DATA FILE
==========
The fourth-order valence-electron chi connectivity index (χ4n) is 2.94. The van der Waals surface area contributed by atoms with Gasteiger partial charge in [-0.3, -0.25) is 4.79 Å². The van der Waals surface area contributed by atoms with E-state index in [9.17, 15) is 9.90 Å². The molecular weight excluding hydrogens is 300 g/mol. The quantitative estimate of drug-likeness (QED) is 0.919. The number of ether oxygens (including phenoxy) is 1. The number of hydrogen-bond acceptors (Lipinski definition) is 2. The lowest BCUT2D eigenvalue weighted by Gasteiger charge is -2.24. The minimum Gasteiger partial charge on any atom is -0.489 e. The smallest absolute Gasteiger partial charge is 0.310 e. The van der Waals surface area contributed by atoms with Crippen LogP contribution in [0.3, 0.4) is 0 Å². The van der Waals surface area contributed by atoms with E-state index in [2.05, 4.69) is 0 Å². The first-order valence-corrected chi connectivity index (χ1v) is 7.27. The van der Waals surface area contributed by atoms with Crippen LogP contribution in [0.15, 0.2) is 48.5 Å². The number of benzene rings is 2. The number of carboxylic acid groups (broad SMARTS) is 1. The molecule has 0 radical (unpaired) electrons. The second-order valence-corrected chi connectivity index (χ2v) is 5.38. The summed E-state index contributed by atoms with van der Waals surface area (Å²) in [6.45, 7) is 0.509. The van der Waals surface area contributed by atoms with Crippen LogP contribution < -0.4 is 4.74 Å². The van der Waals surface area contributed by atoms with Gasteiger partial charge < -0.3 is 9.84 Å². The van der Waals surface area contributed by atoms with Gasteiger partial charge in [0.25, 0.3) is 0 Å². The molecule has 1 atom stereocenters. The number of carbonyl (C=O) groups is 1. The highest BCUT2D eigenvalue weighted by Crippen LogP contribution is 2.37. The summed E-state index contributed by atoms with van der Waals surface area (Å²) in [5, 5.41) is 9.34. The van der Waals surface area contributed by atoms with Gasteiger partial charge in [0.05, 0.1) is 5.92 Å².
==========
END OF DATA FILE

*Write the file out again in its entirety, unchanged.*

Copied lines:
The fourth-order valence-electron chi connectivity index (χ4n) is 2.94. The van der Waals surface area contributed by atoms with Gasteiger partial charge in [-0.3, -0.25) is 4.79 Å². The van der Waals surface area contributed by atoms with E-state index in [9.17, 15) is 9.90 Å². The molecular weight excluding hydrogens is 300 g/mol. The quantitative estimate of drug-likeness (QED) is 0.919. The number of ether oxygens (including phenoxy) is 1. The number of hydrogen-bond acceptors (Lipinski definition) is 2. The lowest BCUT2D eigenvalue weighted by Gasteiger charge is -2.24. The minimum Gasteiger partial charge on any atom is -0.489 e. The smallest absolute Gasteiger partial charge is 0.310 e. The van der Waals surface area contributed by atoms with Crippen LogP contribution in [0.3, 0.4) is 0 Å². The van der Waals surface area contributed by atoms with E-state index in [2.05, 4.69) is 0 Å². The first-order valence-corrected chi connectivity index (χ1v) is 7.27. The van der Waals surface area contributed by atoms with Crippen LogP contribution in [0.15, 0.2) is 48.5 Å². The number of benzene rings is 2. The number of carboxylic acid groups (broad SMARTS) is 1. The molecule has 0 radical (unpaired) electrons. The second-order valence-corrected chi connectivity index (χ2v) is 5.38. The summed E-state index contributed by atoms with van der Waals surface area (Å²) in [6.45, 7) is 0.509. The van der Waals surface area contributed by atoms with Crippen LogP contribution < -0.4 is 4.74 Å². The van der Waals surface area contributed by atoms with Gasteiger partial charge < -0.3 is 9.84 Å². The van der Waals surface area contributed by atoms with Gasteiger partial charge in [0.25, 0.3) is 0 Å². The molecule has 1 atom stereocenters. The number of carbonyl (C=O) groups is 1. The highest BCUT2D eigenvalue weighted by Crippen LogP contribution is 2.37. The summed E-state index contributed by atoms with van der Waals surface area (Å²) in [5, 5.41) is 9.34. The van der Waals surface area contributed by atoms with Gasteiger partial charge in [0.05, 0.1) is 5.92 Å².